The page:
Instead of sending large numbers of their own troops, recent campaigns against IS, Boko Haram, Al-Shabaab, and others have seen Western nations leave the bulk of the frontline fighting to local and regional groups - limiting their own involvement to training, air support, intelligence, equipment and the deployment of Special Forces or private contractors. This is remote warfare.


Time: 28th February 10.00-18.30 and 1st March 9.30-18.00

We will are hosting a two-day workshop which will engage a wide range of experts from academia, the military, government, and civil society to explore the past, present, and future of remote warfare. We will address questions such as what is remote warfare? How does it differ between nations and regions? What are the historical roots of remote warfare? What is the future of remote warfare?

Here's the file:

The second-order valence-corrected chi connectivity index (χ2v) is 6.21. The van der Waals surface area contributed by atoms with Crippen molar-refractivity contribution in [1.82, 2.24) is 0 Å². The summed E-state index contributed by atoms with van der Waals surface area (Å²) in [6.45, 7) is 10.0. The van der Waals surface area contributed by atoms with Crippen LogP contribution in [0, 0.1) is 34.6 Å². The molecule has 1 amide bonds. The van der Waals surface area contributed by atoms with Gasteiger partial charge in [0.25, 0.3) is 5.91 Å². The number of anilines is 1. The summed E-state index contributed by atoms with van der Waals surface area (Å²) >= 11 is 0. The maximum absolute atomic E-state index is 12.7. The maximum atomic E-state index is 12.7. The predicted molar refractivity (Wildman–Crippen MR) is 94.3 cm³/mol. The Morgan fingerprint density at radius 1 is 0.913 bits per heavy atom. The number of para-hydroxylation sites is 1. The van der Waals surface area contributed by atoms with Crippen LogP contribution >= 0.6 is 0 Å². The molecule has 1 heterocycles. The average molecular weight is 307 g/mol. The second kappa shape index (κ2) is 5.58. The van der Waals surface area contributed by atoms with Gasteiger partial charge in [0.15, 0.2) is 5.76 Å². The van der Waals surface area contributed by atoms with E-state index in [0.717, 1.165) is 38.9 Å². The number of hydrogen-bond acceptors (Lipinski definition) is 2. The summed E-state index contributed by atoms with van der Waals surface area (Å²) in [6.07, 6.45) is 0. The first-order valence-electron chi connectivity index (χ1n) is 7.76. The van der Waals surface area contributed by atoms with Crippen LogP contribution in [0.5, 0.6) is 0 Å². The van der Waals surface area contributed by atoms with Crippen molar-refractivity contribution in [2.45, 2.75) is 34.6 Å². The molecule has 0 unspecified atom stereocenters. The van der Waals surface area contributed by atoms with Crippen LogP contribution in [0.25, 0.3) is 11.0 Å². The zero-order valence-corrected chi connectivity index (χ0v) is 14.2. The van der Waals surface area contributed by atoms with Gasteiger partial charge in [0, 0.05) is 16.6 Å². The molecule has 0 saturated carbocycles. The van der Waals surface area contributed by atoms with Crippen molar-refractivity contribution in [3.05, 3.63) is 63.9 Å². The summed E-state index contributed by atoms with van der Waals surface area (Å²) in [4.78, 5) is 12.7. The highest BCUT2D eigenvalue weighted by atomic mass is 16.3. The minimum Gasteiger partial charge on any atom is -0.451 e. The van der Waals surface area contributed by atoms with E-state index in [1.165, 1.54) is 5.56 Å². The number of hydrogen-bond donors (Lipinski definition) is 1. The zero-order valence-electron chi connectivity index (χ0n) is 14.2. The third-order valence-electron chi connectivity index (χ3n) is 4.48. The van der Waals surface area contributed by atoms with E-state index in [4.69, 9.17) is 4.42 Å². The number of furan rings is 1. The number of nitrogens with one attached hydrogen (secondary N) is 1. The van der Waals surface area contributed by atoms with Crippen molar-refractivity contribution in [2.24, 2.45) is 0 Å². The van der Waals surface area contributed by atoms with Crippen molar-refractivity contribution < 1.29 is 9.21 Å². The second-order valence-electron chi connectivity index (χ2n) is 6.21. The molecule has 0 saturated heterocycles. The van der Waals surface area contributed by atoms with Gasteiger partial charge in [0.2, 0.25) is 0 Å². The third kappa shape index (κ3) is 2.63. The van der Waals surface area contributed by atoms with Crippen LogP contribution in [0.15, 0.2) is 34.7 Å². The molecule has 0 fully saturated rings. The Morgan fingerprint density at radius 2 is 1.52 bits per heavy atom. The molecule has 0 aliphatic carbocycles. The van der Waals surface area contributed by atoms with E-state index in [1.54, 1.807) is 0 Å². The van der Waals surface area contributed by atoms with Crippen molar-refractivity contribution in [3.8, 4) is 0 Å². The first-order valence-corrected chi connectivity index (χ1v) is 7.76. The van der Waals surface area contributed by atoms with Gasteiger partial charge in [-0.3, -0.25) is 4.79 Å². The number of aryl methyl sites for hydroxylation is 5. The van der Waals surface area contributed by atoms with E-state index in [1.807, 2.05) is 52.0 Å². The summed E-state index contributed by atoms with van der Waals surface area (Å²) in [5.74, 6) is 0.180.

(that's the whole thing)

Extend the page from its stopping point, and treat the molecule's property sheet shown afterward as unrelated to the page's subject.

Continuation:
*Please be aware that the programme is still being finalised and some of the timings may change

Kenynote Speech: Professor Sir Hew Strachan*

Time: 28th February, 6.30-7.30 (followed by a drinks reception)

*Our keynote lecture is open to all.

Sir Hew is Professor of International Relations at the University of St Andrews. He is an Emeritus Fellow of All Souls College, Oxford and a Life Fellow of Corpus Christi College, Cambridge. His recent books include The First World War: Volume 1: To Arms (2001), The First World War: an illustrated history (2003; related to a multi-part television series and translated into many languages), Clausewitz’s On War: a Biography (2007), and The Direction of War (2013).

Sir Hew was a Trustee of the Imperial War Museum from 2010 to 2018 and chaired the IWM's First World War Galleries Advisory Group, the body which oversaw the historical content of the new galleries opened as part of IWM's Regeneration programme in 2014. He is also the Chair of the Second World War Galleries Advisory Group